Software crackers are likely to continue modifying relatively low-cost specific-application devices, such as e-readers, but that the potential security risks to companies are significant.
The reason, says Richard Kirk, Fortify’s European director, is that whilst best practice principles are usually applied to a firmware-driven device, such as an e-reader, in terms of operating system and allied software, all of these principles disappear out of the window when the device is cracked and re-purposed.
Kirk’s comments come as the Nook e-book reader, a low-cost device developed by Barnes & Noble last year, has been hacked to fully utilize the Android operating system.
Although the Nook uses a customized version of the Android operating system, it also supports WiFi and 3G cellular, which means it has connectivity with all manner of systems via the Internet. This is why the e-reader, which has already been cracked to load the Pandora Web-based music service, the Twitter application and a number of Facebook applications, has now been fully cracked to run most Android applications.
According to Kirk, whilst this is potentially great news for home users of the Nook, it poses a significant security risk for companies interested in using the device for corporate purposes, since there is no way of knowing whether the newly installed software – as well as the operating system cracks – comply with security best practices.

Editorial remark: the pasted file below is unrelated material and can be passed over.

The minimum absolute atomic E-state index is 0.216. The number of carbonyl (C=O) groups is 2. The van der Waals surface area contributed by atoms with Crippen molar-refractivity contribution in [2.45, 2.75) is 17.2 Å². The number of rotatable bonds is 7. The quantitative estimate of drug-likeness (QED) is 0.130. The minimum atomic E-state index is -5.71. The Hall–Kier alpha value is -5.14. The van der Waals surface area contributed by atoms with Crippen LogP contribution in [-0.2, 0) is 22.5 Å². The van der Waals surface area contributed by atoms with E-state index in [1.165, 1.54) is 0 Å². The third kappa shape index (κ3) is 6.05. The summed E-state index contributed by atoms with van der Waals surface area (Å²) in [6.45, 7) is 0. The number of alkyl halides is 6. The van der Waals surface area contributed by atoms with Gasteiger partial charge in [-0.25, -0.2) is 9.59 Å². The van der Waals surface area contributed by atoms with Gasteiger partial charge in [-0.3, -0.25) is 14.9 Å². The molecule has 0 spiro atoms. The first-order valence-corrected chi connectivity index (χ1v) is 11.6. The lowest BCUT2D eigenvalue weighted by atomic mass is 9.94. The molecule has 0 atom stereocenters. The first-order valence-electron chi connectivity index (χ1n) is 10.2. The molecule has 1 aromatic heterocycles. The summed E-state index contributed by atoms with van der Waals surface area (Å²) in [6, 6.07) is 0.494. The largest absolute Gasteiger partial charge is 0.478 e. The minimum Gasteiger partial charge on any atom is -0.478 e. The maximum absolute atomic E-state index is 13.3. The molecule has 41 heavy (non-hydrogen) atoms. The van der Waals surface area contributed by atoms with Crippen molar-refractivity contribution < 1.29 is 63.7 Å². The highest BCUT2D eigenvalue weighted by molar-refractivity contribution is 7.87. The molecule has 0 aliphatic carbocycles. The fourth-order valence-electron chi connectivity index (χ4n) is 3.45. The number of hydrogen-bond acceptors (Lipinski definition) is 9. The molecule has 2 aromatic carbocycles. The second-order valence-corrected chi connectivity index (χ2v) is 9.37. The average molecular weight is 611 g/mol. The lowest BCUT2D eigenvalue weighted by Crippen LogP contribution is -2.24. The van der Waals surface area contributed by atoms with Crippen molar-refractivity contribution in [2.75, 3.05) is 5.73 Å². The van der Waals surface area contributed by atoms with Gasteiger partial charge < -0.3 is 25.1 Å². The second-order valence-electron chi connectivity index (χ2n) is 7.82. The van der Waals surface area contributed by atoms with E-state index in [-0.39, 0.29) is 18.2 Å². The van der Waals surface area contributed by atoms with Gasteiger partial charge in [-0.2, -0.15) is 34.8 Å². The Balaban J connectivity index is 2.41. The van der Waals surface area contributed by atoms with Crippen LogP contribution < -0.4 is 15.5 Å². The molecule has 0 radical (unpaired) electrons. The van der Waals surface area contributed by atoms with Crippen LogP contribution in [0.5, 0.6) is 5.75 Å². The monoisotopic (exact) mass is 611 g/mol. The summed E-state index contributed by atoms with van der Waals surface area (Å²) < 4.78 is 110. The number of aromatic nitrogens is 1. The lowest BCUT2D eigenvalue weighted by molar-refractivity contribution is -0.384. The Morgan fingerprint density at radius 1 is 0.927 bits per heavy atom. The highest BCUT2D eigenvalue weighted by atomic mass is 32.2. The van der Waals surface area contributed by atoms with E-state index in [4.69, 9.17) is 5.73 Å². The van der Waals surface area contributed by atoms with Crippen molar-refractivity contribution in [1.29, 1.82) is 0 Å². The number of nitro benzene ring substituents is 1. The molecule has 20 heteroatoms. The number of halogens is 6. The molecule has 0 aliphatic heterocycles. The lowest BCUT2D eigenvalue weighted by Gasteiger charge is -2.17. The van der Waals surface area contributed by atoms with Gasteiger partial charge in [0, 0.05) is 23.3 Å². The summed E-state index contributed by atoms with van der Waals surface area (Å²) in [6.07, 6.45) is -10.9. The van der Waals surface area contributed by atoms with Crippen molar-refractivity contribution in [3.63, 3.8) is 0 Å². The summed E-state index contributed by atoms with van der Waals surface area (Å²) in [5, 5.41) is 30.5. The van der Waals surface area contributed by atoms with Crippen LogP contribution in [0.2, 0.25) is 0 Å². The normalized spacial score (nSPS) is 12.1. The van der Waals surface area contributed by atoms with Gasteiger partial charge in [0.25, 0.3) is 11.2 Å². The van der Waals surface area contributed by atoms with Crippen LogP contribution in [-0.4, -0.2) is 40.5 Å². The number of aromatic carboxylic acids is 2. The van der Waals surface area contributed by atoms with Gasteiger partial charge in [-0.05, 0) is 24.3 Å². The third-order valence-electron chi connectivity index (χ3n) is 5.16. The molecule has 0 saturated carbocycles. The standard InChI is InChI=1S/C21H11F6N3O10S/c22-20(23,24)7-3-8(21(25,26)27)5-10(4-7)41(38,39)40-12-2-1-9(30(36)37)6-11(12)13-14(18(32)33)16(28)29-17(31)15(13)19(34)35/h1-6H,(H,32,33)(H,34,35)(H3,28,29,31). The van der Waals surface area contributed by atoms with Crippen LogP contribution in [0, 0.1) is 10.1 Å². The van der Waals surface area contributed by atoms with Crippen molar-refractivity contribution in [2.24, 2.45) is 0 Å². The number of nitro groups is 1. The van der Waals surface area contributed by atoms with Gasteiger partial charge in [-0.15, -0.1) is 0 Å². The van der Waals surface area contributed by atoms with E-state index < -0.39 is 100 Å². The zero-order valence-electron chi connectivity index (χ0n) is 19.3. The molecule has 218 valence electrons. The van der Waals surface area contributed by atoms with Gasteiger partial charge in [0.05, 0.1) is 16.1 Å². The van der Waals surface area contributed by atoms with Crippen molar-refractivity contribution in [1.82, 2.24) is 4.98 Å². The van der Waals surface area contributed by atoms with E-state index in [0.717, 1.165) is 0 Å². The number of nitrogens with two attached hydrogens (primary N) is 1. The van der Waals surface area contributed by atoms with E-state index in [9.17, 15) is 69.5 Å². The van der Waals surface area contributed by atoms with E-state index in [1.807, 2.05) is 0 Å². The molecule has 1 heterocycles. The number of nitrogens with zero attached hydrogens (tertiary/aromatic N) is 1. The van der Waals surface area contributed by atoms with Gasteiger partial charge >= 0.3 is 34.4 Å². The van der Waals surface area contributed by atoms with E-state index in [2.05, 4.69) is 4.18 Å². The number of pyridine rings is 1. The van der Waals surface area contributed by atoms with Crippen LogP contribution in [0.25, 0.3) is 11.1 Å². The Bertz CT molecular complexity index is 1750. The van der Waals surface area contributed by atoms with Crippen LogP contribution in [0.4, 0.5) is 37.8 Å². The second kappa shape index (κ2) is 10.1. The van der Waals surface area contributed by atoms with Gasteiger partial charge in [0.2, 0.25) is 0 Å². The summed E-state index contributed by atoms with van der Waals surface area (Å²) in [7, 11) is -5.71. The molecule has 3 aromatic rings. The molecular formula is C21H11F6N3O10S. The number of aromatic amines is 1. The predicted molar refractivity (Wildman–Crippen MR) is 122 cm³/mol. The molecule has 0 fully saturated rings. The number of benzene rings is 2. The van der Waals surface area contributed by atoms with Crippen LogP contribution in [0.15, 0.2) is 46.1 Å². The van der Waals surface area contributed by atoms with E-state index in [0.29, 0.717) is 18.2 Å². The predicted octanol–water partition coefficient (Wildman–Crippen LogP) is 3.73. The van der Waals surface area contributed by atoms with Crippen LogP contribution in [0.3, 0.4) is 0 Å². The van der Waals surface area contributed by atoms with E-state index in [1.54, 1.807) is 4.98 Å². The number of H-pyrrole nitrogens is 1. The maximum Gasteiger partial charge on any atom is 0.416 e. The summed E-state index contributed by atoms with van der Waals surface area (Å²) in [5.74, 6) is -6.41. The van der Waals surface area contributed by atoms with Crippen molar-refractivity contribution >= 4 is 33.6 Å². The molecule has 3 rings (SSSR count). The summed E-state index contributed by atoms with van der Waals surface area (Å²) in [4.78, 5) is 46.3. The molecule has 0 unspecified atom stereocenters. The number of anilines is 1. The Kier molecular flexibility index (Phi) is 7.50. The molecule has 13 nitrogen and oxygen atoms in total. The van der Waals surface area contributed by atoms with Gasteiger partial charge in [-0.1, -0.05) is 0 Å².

These practices, he explained, include the need for regular security testing to ensure software that is being developed is inherently secure.
The software industry, he says, has been extolling the benefits of secure coding practices – so that developers do not keep introducing vulnerabilities – for many years now. Most home brew software is excellent from a functional perspective he went on to say, but rarely complies with software development best practices when it comes to security, which is where the risk of using such cracked devices in a company environment enters the frame.
“You wouldn’t expect an IT manager to allow unchecked third-party applications to be loaded onto company desktops, so why allow a modified e-reader into the office environment?” he said.
“The problem facing IT managers is that they have no way of knowing whether a portable device like the Nook, has been modified or not, which is why we believe that cracked devices like this pose a potentially serious security risk for companies of all sizes,” he added.